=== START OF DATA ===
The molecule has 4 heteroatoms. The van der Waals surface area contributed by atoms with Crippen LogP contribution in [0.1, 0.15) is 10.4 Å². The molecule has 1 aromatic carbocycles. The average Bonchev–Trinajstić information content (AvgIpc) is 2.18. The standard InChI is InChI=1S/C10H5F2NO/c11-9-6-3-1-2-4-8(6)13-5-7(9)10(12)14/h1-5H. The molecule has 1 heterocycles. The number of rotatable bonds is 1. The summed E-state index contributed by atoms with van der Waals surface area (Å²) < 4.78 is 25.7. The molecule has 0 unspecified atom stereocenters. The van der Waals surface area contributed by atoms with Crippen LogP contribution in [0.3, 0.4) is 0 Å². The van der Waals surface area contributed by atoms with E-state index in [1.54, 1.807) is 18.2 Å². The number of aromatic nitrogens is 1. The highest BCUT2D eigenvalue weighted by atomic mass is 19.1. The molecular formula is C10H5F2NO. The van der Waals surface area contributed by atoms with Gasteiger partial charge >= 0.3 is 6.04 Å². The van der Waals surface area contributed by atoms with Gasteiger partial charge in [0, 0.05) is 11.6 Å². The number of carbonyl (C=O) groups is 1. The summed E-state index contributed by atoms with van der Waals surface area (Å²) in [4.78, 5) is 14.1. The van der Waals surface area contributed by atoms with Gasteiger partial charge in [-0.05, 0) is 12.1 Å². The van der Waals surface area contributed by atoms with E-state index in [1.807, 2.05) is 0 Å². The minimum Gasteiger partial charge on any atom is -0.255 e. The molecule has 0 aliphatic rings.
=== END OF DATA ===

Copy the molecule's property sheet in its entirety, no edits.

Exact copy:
The molecule has 4 heteroatoms. The van der Waals surface area contributed by atoms with Crippen LogP contribution in [0.1, 0.15) is 10.4 Å². The molecule has 1 aromatic carbocycles. The average Bonchev–Trinajstić information content (AvgIpc) is 2.18. The standard InChI is InChI=1S/C10H5F2NO/c11-9-6-3-1-2-4-8(6)13-5-7(9)10(12)14/h1-5H. The molecule has 1 heterocycles. The number of rotatable bonds is 1. The summed E-state index contributed by atoms with van der Waals surface area (Å²) < 4.78 is 25.7. The molecule has 0 unspecified atom stereocenters. The van der Waals surface area contributed by atoms with Crippen LogP contribution in [0.3, 0.4) is 0 Å². The van der Waals surface area contributed by atoms with E-state index in [1.54, 1.807) is 18.2 Å². The number of aromatic nitrogens is 1. The highest BCUT2D eigenvalue weighted by atomic mass is 19.1. The molecular formula is C10H5F2NO. The van der Waals surface area contributed by atoms with Gasteiger partial charge >= 0.3 is 6.04 Å². The van der Waals surface area contributed by atoms with Gasteiger partial charge in [0, 0.05) is 11.6 Å². The number of carbonyl (C=O) groups is 1. The summed E-state index contributed by atoms with van der Waals surface area (Å²) in [4.78, 5) is 14.1. The van der Waals surface area contributed by atoms with Gasteiger partial charge in [-0.05, 0) is 12.1 Å². The van der Waals surface area contributed by atoms with E-state index in [1.807, 2.05) is 0 Å². The minimum Gasteiger partial charge on any atom is -0.255 e. The molecule has 0 aliphatic rings.